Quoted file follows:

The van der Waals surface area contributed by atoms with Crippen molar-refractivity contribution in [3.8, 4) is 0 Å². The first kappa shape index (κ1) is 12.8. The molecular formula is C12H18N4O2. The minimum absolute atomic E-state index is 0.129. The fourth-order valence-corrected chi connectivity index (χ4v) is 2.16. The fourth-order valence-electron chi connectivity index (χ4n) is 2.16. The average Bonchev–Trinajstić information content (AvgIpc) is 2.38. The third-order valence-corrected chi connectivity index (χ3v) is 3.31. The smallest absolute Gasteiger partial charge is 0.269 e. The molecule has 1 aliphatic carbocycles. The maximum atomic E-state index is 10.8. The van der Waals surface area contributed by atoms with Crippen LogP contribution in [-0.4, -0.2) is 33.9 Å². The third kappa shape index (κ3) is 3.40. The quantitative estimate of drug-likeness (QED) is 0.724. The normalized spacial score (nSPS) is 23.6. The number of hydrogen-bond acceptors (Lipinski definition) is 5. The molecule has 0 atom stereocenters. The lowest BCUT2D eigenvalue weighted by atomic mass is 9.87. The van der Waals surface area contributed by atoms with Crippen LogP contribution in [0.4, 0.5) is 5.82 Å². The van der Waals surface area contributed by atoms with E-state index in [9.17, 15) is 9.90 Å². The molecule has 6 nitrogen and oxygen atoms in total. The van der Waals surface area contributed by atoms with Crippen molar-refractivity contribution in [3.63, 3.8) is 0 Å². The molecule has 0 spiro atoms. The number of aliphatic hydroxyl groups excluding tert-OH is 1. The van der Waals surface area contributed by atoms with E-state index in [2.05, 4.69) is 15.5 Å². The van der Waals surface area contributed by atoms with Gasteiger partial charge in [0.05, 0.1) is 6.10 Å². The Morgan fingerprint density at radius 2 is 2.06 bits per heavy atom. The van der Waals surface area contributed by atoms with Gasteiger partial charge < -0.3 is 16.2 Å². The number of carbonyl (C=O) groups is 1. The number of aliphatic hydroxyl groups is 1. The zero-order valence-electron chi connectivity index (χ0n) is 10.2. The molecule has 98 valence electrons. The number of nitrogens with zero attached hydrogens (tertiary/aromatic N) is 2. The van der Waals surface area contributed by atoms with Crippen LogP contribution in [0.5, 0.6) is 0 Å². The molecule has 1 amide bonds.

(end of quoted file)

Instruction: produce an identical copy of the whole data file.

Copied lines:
The van der Waals surface area contributed by atoms with Crippen molar-refractivity contribution in [3.8, 4) is 0 Å². The first kappa shape index (κ1) is 12.8. The molecular formula is C12H18N4O2. The minimum absolute atomic E-state index is 0.129. The fourth-order valence-corrected chi connectivity index (χ4v) is 2.16. The fourth-order valence-electron chi connectivity index (χ4n) is 2.16. The average Bonchev–Trinajstić information content (AvgIpc) is 2.38. The third-order valence-corrected chi connectivity index (χ3v) is 3.31. The smallest absolute Gasteiger partial charge is 0.269 e. The molecule has 1 aliphatic carbocycles. The maximum atomic E-state index is 10.8. The van der Waals surface area contributed by atoms with Crippen LogP contribution in [-0.4, -0.2) is 33.9 Å². The third kappa shape index (κ3) is 3.40. The quantitative estimate of drug-likeness (QED) is 0.724. The normalized spacial score (nSPS) is 23.6. The number of hydrogen-bond acceptors (Lipinski definition) is 5. The molecule has 0 atom stereocenters. The lowest BCUT2D eigenvalue weighted by atomic mass is 9.87. The van der Waals surface area contributed by atoms with Crippen LogP contribution in [0.4, 0.5) is 5.82 Å². The van der Waals surface area contributed by atoms with E-state index in [9.17, 15) is 9.90 Å². The molecule has 6 nitrogen and oxygen atoms in total. The van der Waals surface area contributed by atoms with Crippen molar-refractivity contribution in [3.63, 3.8) is 0 Å². The molecule has 0 spiro atoms. The number of aliphatic hydroxyl groups excluding tert-OH is 1. The van der Waals surface area contributed by atoms with E-state index in [2.05, 4.69) is 15.5 Å². The van der Waals surface area contributed by atoms with Gasteiger partial charge in [0.05, 0.1) is 6.10 Å². The Morgan fingerprint density at radius 2 is 2.06 bits per heavy atom. The van der Waals surface area contributed by atoms with Gasteiger partial charge < -0.3 is 16.2 Å². The number of carbonyl (C=O) groups is 1. The number of aliphatic hydroxyl groups is 1. The zero-order valence-electron chi connectivity index (χ0n) is 10.2. The molecule has 98 valence electrons. The number of nitrogens with zero attached hydrogens (tertiary/aromatic N) is 2. The van der Waals surface area contributed by atoms with Crippen LogP contribution in [0.5, 0.6) is 0 Å². The molecule has 1 amide bonds.